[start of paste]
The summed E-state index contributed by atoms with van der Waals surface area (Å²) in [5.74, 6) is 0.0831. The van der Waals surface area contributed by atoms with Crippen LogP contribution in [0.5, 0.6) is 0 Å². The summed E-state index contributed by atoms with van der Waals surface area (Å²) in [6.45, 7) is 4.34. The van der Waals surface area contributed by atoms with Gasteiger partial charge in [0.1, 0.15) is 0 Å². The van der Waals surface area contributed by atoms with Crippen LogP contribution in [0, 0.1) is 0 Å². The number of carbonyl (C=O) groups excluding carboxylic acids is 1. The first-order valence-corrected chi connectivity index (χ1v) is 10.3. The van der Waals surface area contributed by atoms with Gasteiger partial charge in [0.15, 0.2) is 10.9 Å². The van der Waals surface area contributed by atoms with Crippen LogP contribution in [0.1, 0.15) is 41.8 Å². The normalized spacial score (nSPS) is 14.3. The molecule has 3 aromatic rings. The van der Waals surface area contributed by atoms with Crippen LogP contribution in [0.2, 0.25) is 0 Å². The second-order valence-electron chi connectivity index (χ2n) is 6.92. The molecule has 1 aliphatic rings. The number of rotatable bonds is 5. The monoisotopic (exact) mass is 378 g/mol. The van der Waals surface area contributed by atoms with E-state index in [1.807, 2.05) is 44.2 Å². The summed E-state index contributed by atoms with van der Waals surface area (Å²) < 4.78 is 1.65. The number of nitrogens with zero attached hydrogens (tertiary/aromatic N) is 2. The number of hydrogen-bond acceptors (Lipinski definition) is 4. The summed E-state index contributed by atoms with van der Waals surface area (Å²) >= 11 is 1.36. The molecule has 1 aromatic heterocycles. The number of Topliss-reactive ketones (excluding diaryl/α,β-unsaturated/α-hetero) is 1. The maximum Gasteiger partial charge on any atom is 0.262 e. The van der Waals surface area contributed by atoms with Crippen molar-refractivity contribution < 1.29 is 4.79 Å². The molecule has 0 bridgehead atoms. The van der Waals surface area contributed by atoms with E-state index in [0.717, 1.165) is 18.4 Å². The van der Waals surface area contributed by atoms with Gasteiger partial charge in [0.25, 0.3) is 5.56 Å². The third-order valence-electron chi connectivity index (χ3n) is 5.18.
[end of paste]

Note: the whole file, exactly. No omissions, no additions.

The summed E-state index contributed by atoms with van der Waals surface area (Å²) in [5.74, 6) is 0.0831. The van der Waals surface area contributed by atoms with Crippen LogP contribution in [0.5, 0.6) is 0 Å². The summed E-state index contributed by atoms with van der Waals surface area (Å²) in [6.45, 7) is 4.34. The van der Waals surface area contributed by atoms with Gasteiger partial charge in [0.1, 0.15) is 0 Å². The van der Waals surface area contributed by atoms with Crippen LogP contribution in [0, 0.1) is 0 Å². The number of carbonyl (C=O) groups excluding carboxylic acids is 1. The first-order valence-corrected chi connectivity index (χ1v) is 10.3. The van der Waals surface area contributed by atoms with Gasteiger partial charge in [0.15, 0.2) is 10.9 Å². The van der Waals surface area contributed by atoms with Crippen LogP contribution in [0.1, 0.15) is 41.8 Å². The normalized spacial score (nSPS) is 14.3. The molecule has 3 aromatic rings. The van der Waals surface area contributed by atoms with Crippen LogP contribution in [0.2, 0.25) is 0 Å². The second-order valence-electron chi connectivity index (χ2n) is 6.92. The molecule has 1 aliphatic rings. The number of rotatable bonds is 5. The monoisotopic (exact) mass is 378 g/mol. The van der Waals surface area contributed by atoms with E-state index in [1.807, 2.05) is 44.2 Å². The summed E-state index contributed by atoms with van der Waals surface area (Å²) < 4.78 is 1.65. The number of nitrogens with zero attached hydrogens (tertiary/aromatic N) is 2. The number of hydrogen-bond acceptors (Lipinski definition) is 4. The summed E-state index contributed by atoms with van der Waals surface area (Å²) >= 11 is 1.36. The molecule has 1 aromatic heterocycles. The number of Topliss-reactive ketones (excluding diaryl/α,β-unsaturated/α-hetero) is 1. The maximum Gasteiger partial charge on any atom is 0.262 e. The van der Waals surface area contributed by atoms with Crippen molar-refractivity contribution < 1.29 is 4.79 Å². The molecule has 0 bridgehead atoms. The van der Waals surface area contributed by atoms with E-state index in [0.717, 1.165) is 18.4 Å². The van der Waals surface area contributed by atoms with Gasteiger partial charge in [0.25, 0.3) is 5.56 Å². The third-order valence-electron chi connectivity index (χ3n) is 5.18.